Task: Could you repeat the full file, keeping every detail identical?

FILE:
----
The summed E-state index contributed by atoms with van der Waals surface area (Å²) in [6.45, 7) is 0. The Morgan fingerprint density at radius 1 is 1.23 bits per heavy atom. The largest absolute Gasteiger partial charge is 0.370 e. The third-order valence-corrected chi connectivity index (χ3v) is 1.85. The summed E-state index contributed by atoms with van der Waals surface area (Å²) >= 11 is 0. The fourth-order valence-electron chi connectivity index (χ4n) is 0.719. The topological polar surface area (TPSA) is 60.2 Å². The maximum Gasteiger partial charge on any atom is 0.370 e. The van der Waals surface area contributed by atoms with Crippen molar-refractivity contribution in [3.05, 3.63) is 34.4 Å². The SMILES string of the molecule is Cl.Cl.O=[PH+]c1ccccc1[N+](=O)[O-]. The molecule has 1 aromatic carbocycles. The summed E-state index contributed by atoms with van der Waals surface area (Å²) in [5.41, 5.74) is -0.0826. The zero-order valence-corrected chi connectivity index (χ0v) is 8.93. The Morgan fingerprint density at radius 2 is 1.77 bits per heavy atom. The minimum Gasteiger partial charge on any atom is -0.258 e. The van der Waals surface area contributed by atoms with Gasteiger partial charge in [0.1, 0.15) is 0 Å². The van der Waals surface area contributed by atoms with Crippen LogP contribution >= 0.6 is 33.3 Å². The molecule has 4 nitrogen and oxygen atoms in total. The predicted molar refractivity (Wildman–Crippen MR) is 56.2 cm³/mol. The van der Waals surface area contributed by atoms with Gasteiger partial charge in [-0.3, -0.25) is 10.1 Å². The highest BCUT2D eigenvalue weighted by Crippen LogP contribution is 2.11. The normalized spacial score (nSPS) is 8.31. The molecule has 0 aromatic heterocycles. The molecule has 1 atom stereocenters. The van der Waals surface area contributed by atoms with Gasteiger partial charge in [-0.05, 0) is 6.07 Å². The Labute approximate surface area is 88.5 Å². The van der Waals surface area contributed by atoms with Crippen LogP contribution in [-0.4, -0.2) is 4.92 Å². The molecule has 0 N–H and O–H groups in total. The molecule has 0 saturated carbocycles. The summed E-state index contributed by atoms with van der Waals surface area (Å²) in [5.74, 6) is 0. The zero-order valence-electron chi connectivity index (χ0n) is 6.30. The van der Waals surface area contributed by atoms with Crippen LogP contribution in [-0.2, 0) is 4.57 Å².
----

The summed E-state index contributed by atoms with van der Waals surface area (Å²) in [6.45, 7) is 0. The Morgan fingerprint density at radius 1 is 1.23 bits per heavy atom. The largest absolute Gasteiger partial charge is 0.370 e. The third-order valence-corrected chi connectivity index (χ3v) is 1.85. The summed E-state index contributed by atoms with van der Waals surface area (Å²) >= 11 is 0. The fourth-order valence-electron chi connectivity index (χ4n) is 0.719. The topological polar surface area (TPSA) is 60.2 Å². The maximum Gasteiger partial charge on any atom is 0.370 e. The van der Waals surface area contributed by atoms with Crippen molar-refractivity contribution in [3.05, 3.63) is 34.4 Å². The SMILES string of the molecule is Cl.Cl.O=[PH+]c1ccccc1[N+](=O)[O-]. The molecule has 1 aromatic carbocycles. The summed E-state index contributed by atoms with van der Waals surface area (Å²) in [5.41, 5.74) is -0.0826. The zero-order valence-corrected chi connectivity index (χ0v) is 8.93. The Morgan fingerprint density at radius 2 is 1.77 bits per heavy atom. The minimum Gasteiger partial charge on any atom is -0.258 e. The van der Waals surface area contributed by atoms with Gasteiger partial charge in [0.1, 0.15) is 0 Å². The van der Waals surface area contributed by atoms with Crippen LogP contribution >= 0.6 is 33.3 Å². The molecule has 4 nitrogen and oxygen atoms in total. The predicted molar refractivity (Wildman–Crippen MR) is 56.2 cm³/mol. The van der Waals surface area contributed by atoms with Gasteiger partial charge in [-0.3, -0.25) is 10.1 Å². The highest BCUT2D eigenvalue weighted by Crippen LogP contribution is 2.11. The normalized spacial score (nSPS) is 8.31. The molecule has 0 aromatic heterocycles. The molecule has 1 atom stereocenters. The van der Waals surface area contributed by atoms with Gasteiger partial charge in [-0.05, 0) is 6.07 Å². The Labute approximate surface area is 88.5 Å². The van der Waals surface area contributed by atoms with Crippen LogP contribution in [-0.4, -0.2) is 4.92 Å². The molecule has 0 N–H and O–H groups in total. The molecule has 0 saturated carbocycles. The summed E-state index contributed by atoms with van der Waals surface area (Å²) in [5.74, 6) is 0. The zero-order valence-electron chi connectivity index (χ0n) is 6.30. The van der Waals surface area contributed by atoms with Crippen LogP contribution in [-0.2, 0) is 4.57 Å².